[EDITORIALS]Political stupidityPresident Roh Moo-hyun’s press conference scheduled for today will be a watershed in the nation’s political turmoil. The Blue House explained that the press conference will allow Mr. Roh to state his case after the prosecution’s announcement of its interim results in its investigation into illegal political funds in the 2002 presidential campaign.
The president should also address his violation of election law and his “one-tenth” comment. He should apologize to the public and to the opposition party and pledge that there will be no more violations of election law. He should also apologize for the “one-tenth” remark and withdraw it. That is the only way he can stop a major political catastrophe.
This is not the time to quibble over words. The governing camp’s argument that the opposition should not have submitted the impeachment resolution if an apology would suffice is foolish. There is no denying that Mr. Roh provided the grounds for impeachment. Article 65 of the Constitution says that a government official is subject to impeachment if he violates the constitution or laws in his line of duty. The governing camp, the administration and Our Open Party should not lash out at the opposition by dubbing Mr. Roh’s violation of election law a “slight one, even if we were to qualify it as a violation.” Nor should they have made accusations that the opposition was trying to grab power.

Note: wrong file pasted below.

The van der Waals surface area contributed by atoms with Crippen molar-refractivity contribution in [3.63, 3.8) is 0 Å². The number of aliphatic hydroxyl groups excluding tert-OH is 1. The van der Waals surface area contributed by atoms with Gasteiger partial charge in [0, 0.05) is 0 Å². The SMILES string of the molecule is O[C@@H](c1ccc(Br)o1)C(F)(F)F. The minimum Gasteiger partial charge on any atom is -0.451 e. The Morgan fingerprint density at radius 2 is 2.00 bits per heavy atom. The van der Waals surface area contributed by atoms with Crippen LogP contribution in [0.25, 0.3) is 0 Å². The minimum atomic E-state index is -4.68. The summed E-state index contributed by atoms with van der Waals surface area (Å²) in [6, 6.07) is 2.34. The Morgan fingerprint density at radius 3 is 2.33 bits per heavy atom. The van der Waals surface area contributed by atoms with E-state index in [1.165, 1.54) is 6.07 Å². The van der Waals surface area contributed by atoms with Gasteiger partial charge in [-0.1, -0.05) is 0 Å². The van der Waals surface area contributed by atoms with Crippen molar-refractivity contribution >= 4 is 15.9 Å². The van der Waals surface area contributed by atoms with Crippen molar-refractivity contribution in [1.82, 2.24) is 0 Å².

If the administration and ruling party maintain their proud obstinacy, something will smell suspicious. Are they looking for a political confrontation over the impeachment resolution? If so, that is holding the voters hostage to their election strategy.
The opposition had its say on Wednesday with a press conference by the heads of the two major parties. They should work toward a solution.
If the governing and opposition parties continue this war of nerves, it is not hard to predict the outcome. If an Assembly vote should not take place because of Our Open Party’s physical blockade, the partisan divide will continue and even deepen well after the April 15 National Assembly elections.
If voting does take place, chaos will reign. Both the president and the opposition should think seriously before taking their final steps and find a compromise.